We all make new year resolutions but for the most part those are just wishes until we have a game plan and start acting on it. I turned my wishes into goals and lists of actions. I will be reporting my progress here as well, so I wouldn’t lose track.

In a meantime…I have two boxes in my car ready to be dropped off at a donation location, a box of old photos that I am taking pictures off to save on my computer later so I can  eliminate actual physical pictures and… I emailed a local shelter to see if anybody there is in need of a wedding dress. Here it is; here is it what I’ve been doing/thinking of lately.

Cheers,

YM

Why do we require big houses?

Ever since I moved to the US I am always asking this question: what is it about oversized houses in America? Why do families of three buy a house with 6 bedrooms, two living rooms, three bathrooms etc.? I get it that there is a status and a dream of “an American Dream” but why people overcomplicate their lives with a huge thing called “a house”? If you think of it as a day to day living, there are so many things you need to be doing with this house: cleaning, heating, paying taxes, paying mortgages, furnishing it, starring at empty corners, looking for each other …

A little bit of reflection into the past: We were a family of four living in 1 bedroom apartment at some point. Well that was tight. Then it turned into 3 bedroom apartment: we were all working, going to school, doing sports, social activities etc. and when we were home, when we had friends over, we were always together, close to each other. Maybe doing our own thing but next to each other. That apartment was always full of warmth and great vibes. I loved it. A few years later, my parents were doing great financially and we ended up having two houses… what happened after? Well…some relationships got broken and needed to be repaired just because people were too far away from each other; some things got overcomplicated logistically & emotionally. Needless to say, we got rid of both houses. Sadly, nobody needed it.

People in Russia are still very sensitive about the ‘real estate’ subject. Real Estate is very expensive there and mortgages just became available several years ago. That allowed people to buy their own condos instead of living in dorms or with their parents. But boy, those mortgages are expensive! Russians do buy it cause they are so hungry for normal living conditions that they don’t care how much they end up paying to the banks. 

Not always I’ve been thinking the way I am thinking now. Even after I moved to the US, I was thinking that to prove that we are doing good financially we have to buy a big beautiful house. Well we have a big house but none of us really care if we do or not. We did lots of work in it and made it beautiful but now we want to move back to a smaller house cause we all tired of taking care of it. And at this point of our lives, we don’t care what people think; we care of what makes us happy and what makes a smart financial decision.

One of my wonderful friends recently said: “I bought this house thinking I need it. Turned out – I sure don’t. I am just paying to heat up these dark empty rooms. I will be looking into selling it and moving back to a condo soon”.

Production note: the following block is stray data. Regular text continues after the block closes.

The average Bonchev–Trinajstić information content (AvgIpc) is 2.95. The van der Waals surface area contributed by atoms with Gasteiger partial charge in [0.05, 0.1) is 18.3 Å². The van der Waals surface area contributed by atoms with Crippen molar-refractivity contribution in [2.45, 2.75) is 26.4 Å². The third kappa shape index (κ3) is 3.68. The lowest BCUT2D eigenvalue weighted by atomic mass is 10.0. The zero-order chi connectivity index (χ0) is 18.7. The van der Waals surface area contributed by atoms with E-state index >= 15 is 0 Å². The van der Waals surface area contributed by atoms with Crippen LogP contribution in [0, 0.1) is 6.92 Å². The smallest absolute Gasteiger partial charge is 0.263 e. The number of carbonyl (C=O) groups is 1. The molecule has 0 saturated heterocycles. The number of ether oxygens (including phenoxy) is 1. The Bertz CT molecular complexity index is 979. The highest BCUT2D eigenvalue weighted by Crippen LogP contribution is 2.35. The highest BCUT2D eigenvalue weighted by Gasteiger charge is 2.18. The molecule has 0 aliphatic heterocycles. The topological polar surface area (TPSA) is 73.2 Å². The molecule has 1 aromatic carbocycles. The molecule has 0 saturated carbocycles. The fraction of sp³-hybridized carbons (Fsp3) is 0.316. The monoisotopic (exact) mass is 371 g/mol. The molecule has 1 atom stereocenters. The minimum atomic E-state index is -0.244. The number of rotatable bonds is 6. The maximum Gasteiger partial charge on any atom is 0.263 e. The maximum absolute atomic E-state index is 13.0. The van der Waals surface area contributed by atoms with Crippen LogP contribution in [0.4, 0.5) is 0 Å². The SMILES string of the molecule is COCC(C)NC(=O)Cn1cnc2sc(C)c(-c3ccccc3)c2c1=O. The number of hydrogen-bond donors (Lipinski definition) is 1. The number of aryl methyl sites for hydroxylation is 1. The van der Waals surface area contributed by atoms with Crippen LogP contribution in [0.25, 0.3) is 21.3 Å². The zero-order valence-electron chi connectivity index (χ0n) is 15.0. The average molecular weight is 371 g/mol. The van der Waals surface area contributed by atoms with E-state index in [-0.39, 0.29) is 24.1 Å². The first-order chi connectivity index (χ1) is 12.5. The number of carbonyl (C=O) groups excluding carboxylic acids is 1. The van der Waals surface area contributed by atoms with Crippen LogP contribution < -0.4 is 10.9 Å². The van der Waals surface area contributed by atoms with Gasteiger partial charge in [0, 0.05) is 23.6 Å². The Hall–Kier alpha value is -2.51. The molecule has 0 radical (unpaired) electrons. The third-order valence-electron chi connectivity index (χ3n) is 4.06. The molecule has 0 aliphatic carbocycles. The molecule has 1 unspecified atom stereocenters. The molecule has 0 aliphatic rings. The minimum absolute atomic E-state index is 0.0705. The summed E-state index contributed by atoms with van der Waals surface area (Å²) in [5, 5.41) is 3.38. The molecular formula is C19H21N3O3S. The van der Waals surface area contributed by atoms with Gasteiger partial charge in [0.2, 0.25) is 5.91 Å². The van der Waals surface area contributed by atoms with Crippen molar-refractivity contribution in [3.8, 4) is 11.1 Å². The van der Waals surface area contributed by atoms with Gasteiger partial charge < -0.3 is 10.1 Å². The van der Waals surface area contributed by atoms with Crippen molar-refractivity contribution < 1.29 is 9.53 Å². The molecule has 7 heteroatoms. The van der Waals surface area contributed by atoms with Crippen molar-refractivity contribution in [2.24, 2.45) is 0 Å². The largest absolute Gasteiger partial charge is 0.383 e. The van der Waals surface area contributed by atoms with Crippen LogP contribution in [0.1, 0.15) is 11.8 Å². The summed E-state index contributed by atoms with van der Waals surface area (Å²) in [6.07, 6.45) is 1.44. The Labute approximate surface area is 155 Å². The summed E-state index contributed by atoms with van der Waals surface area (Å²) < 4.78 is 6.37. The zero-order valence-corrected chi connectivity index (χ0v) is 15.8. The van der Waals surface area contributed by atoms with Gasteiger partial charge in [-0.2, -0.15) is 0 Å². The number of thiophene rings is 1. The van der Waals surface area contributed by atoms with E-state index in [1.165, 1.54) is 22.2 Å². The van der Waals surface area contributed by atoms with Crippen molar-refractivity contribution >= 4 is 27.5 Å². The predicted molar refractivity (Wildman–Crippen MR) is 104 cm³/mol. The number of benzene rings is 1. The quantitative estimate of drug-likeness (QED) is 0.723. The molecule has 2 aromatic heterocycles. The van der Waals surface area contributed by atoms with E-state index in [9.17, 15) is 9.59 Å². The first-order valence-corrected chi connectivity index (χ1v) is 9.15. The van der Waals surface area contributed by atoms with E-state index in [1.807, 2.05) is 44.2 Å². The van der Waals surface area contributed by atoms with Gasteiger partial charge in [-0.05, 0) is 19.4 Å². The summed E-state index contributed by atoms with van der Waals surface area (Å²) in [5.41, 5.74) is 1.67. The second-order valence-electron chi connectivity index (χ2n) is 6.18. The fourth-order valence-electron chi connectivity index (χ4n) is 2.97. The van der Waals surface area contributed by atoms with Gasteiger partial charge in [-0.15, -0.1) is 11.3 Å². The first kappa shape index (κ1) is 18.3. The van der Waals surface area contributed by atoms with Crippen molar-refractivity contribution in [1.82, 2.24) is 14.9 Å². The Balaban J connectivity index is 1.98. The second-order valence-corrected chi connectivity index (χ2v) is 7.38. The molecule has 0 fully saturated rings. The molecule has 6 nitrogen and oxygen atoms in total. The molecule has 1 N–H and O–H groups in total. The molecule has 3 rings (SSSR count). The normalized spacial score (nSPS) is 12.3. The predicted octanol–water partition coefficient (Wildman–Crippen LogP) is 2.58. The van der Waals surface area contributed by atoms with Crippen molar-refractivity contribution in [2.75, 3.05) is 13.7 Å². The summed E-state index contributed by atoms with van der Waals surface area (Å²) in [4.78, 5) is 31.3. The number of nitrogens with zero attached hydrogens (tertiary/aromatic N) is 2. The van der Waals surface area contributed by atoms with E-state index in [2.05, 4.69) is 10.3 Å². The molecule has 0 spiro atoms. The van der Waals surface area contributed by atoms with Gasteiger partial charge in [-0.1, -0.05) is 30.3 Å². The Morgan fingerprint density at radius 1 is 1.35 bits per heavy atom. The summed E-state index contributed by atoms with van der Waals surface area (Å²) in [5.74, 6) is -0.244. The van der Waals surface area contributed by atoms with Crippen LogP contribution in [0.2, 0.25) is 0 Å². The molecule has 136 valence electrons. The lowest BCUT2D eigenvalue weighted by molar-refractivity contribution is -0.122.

I don’t know if it’s our generation, a tiny house movement or some of us are starting to shift our priorities and energy into emotional & mindful living instead of stressing out over how many things we have. But I know one thing for sure: we really don’t need much space to be happy- we just need a comfortable living with people that inspire us and care about us, and we care about them. 

Cheers

YM

Selling the house & simplifying in 2017

My Dear Readers,

One of my NY 17 goals is to write here more as I am anticipating a cool experience this year. We’ve been big fans of Dave Ramsey for a while, we listen to his podcasts and I read several of his books that I loved. Well, besides going out of debt (which we almost successfully done with), he inspired us to figure out this housing dilemma that we have. Dilemma means: too many choices. Yes there is such a thing. First world problems. I am ashamed. Anyways, details aside, we decided to sell our current house because it is too big for us first of all (we all greatly dislike empty spaces), we will move into what’s now a rental (smaller house and not as fancy). We will live there for a couple years, upgrade it a little bit & sell it (the rental does not return as much money as we would like to see – Dave would say it was a stupid buy – well yes, not so smart). And while living there, we will plan and build a house that works for all of us. Let’s say, we all 3 + 1/2 are very independent individuals with different interests. But one thing that unites us is the way of living: no empty spaces and no empty rooms that we will have to fill with furniture and stuff, 3 car garage cause there are three of us and all of us like comfort, separate mom’s living area a little bit so she has her own HQ, nice quite area with a view (still in town but surrounded by nature). That’s our wish list. If we find an architect that would put this all together – it is totally doable. But first, we will be simplifying  – meaning selling/donating & extra $$ will be going towards savings. We all agreed that we will not be moving stuff around that we don’t use. Besides, moving to a smaller space will force us to do it – I am excited. I will try to document my ‘getting rid of stuff’ journey as it might be sort of emotional. Another thing that will be emotional is to leave this house. We’ve done lots of work to it and I love it. I will have to go through a breakup with my beautiful bathrooms & Levi’s toddler room with Calvin & Hobbs painting in it.  You might sense some anxiety in these words that are coming through me already. After all, I am not going to be surprised if we love living simple life in our “new” smaller house as well and will not proceed with the further plans. I don’t know. It’s too soon to tell – we still have several years and all our lives ahead of us. I will use this blog as a tool to help me to let go  and to proceed to what the Universe will guide us to.